After ditching the boosters, the 2nd stage rockets maneuvered the Tesla out the earth’s orbit and into the sun’s orbit, hurtling through space at dizzying speeds of thousands of miles per hour.

How long will it hurtle through space? Researchers from the University of Toronto estimate it’ll be circling for millions of years, or until it smacks into something. How likely is that? Let’s find out!

Where is the Roadster now?

Now that the launch is over and we’ve all calmed down, we’re simply left wondering, “Where is that Tesla car in space?” Maybe you’re curious what Starman is looking at at this exact moment.

Thankfully, engineer Ben Pearson comes to our collective aid, estimating on his website WhereIsRoadster the whereabouts of Spaceman at any given point in time.

And where is the Roadster, you ask? Well, as of this writing (March 20, 2018), it is:

  • Very close to earth! Just 7,500,000 miles away! (‘close’ has a different meaning in space travel, I guess)
  • Moving away from earth at 7,700 MPH. Yikes, that’s fast!
  • 98 million miles from the sun

And how long will it be traveling? In March 2018, the university researchers published a report mapping out the trajectory of the Roadster through space. They estimated that it will likely last around 30 million years (yes, you read that right: 30 million years). Over the next millennium, they say the vehicle has a 6% chance of colliding with the earth at some point and a 2.5% chance of colliding with Venus.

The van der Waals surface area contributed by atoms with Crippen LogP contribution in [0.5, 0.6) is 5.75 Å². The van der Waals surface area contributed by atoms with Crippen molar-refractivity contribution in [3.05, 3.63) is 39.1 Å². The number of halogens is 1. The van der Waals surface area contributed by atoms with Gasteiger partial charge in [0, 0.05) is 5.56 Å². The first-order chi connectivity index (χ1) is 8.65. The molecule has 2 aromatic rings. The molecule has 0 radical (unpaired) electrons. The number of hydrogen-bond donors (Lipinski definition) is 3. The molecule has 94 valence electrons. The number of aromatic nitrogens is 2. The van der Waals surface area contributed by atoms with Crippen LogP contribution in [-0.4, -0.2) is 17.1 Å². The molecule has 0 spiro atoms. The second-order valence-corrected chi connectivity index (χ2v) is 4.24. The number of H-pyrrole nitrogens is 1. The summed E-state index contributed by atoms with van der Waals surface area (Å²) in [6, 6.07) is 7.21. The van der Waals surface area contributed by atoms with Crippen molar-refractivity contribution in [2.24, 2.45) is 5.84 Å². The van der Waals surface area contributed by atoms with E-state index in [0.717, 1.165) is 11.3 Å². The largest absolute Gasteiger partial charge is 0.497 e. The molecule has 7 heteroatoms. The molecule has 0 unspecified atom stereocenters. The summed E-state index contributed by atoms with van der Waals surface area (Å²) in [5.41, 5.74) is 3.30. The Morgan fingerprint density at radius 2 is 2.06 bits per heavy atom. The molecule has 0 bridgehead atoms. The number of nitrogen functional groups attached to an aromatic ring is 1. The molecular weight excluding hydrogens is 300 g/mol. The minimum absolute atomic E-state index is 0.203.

So… not much need to worry about Spaceman’s driving skills.

Throughout the next few years, the Roadster will have a few near-misses, even coming as close as 4.5 million miles to Mars on October 6, 2020. (Again, we’re talking ‘space close’ here, not home-to-Starbucks close.)

Next steps for SpaceX: US Air Force, then Mars

After the success of the Falcon Heavy test launch, Musk is eager to push forward. SpaceX launched the Falcon 9 – a 1.2 million pound, two-stage rocket (like the Falcon Heavy), 12 feet in diameter and 230 feet high, designed to transport satellites and the Dragon spaceship – two more times in early 2018.

These weren’t the Falcon 9’s first forays into space. The rocket made headlines back in 2012 when it successfully rendezvoused with the International Space Station, a first for any commercial space company.

In March 2018, the US Air Force announced that they’ve contracted SpaceX to launch their navigation and surveillance satellites – using the Falcon 9 – into orbit for 3 years starting in 2019.

Of course, with Elon Musk at the helm, SpaceX’s goals don’t just stop at launching satellites and supplying the International Space Station.

SpaceX plans to send their first cargo ship to Mars in 2022, with the goal of studying and identifying hazards to supporting life and infrastructure.

A 2nd mission is planned for 2024 which, get this, will include both cargo and crew. Yes, and crew – with the objective to further build infrastructure and prepare for future crews. The ships will serve double-duty as the first base on Mars, “from which we can build a thriving city and eventually a self-sustaining civilization on Mars,” according to SpaceX.

In the end, maybe Musk didn’t send up the mannequin as a publicity stunt, but to simply get us used to the idea of this private company sending out real human beings into deep space. (Though they probably won’t be strapped into a red Roadster!)

Photo Credit: Public Domain via Flicker – 1 and CC via Flickr – 2, 3